That interpretation seems too strong, since the survey does provide evidence that guns (and other weapons) are pretty effective at preventing theft. But the real problem is that the 127 DGUs identified by this survey may represent just a fraction of respondents' DGUs, for reasons that Florida State University criminologist Gary Kleck has long emphasized. The NCVS, unlike surveys by Kleck and others that have generated higher DGU estimates, is not anonymous. Respondents have to supply their names and contact information, they are initially interviewed in person by a representative of the federal government, and they know the survey is commissioned by the Justice Department, a law enforcement agency. Hence it is plausible that some respondents remain silent about their DGUs because they worry that their actions could be legally questionable, given all the restrictions on where and when people may use firearms.
Furthermore, as Hemenway and Solnick acknowledge, respondents are never directly asked about defensive gun use, and they are given an opportunity to describe it (along with any other actions they may have taken in response to an attack) only after identifying themselves as crime victims. Kleck notes concerns that the NCVS seriously undercounts crimes such as spousal assault and rape, which implies that it undercounts DGUs by victims of those crimes. People who use their guns to prevent crimes—say, scaring away a would-be burglar or rapist simply by announcing that they are armed—may not see themselves as crime victims and therefore may not get a chance to report their DGUs in this survey, even assuming they are inclined to do so. A combination of these factors may explain why Hemenway and Solnick find not a single sexual assault prevented by a gun in five years of NCVS data.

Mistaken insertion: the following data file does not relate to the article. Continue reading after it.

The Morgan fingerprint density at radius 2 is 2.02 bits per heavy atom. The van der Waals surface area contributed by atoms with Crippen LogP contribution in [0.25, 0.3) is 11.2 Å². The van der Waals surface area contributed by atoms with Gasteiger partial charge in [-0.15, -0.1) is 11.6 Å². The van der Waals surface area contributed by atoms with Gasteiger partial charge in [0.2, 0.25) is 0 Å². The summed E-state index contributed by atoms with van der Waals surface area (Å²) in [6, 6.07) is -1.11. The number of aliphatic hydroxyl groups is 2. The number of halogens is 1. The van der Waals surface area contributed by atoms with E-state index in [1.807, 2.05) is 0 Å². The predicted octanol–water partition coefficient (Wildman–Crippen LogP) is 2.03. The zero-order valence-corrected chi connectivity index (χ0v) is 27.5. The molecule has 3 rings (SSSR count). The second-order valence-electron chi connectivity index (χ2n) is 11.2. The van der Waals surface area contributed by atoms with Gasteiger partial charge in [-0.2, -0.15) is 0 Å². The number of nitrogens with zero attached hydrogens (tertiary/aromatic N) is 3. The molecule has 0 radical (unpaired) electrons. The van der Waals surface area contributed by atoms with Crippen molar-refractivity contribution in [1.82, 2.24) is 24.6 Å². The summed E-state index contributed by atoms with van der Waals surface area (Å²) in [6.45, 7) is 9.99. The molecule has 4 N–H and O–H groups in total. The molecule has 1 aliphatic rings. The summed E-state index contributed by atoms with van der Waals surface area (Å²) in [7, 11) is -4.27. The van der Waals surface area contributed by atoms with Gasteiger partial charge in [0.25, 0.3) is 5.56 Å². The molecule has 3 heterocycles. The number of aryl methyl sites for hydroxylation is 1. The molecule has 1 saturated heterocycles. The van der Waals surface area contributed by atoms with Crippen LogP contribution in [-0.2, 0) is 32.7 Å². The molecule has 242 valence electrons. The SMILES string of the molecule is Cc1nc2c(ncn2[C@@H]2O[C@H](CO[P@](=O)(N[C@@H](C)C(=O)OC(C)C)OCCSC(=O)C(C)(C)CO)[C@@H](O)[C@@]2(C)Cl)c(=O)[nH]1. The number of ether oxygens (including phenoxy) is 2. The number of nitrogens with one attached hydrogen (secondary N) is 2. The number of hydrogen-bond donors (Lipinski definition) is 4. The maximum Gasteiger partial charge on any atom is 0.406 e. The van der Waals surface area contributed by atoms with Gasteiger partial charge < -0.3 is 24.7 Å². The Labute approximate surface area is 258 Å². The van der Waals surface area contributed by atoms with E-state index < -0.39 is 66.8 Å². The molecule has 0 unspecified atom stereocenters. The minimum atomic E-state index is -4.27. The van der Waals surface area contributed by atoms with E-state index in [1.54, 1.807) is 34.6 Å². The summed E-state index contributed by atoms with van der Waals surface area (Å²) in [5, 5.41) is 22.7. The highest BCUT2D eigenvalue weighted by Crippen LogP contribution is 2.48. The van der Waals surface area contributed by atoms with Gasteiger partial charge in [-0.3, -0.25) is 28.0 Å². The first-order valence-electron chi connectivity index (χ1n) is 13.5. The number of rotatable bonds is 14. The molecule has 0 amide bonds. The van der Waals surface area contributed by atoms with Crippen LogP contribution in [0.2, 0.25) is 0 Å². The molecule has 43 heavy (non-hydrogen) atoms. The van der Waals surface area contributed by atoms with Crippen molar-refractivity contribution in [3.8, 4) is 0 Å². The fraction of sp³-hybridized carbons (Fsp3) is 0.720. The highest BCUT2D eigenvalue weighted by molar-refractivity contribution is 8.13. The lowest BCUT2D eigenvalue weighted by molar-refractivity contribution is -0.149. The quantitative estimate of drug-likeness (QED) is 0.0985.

It's possible, of course, that some respondents asked about DGUs in surveys like Kleck's make up stories (despite his best efforts to distinguish between real events and tall tales), misconstrue or misremember ambiguous situations, or report DGUs as more recent than they really were (which would affect the estimate of annual DGUs). There is an enormous gap between the 100,000 or so DGUs per year indicated by the NVCS and the estimates generated by other surveys, which range as high as 2.5 million. It is tempting to conclude that the truth lies somewhere in between, although Kleck argues that even 2.5 million may be an underestimate given people's reluctance to report, even in an anonymous survey, actions that might get them into legal trouble.
Hemenway and Solnick predictably argue that Kleck's numbers are improbably high, and it is tempting to surmise that the truth lies somewhere in between. But while Kleck has responded at length to criticism of his methods and conclusions, Hemenway and Solnick's article barely alludes to the NCVS weaknesses he highlights. They do mention that the survey includes "no specific questions about self-defense gun use." That's a pretty big flaw for a study aimed at measuring self-defense gun use, which the NCVS isn't.
Brian Doherty has more on the controversy over counting DGUs.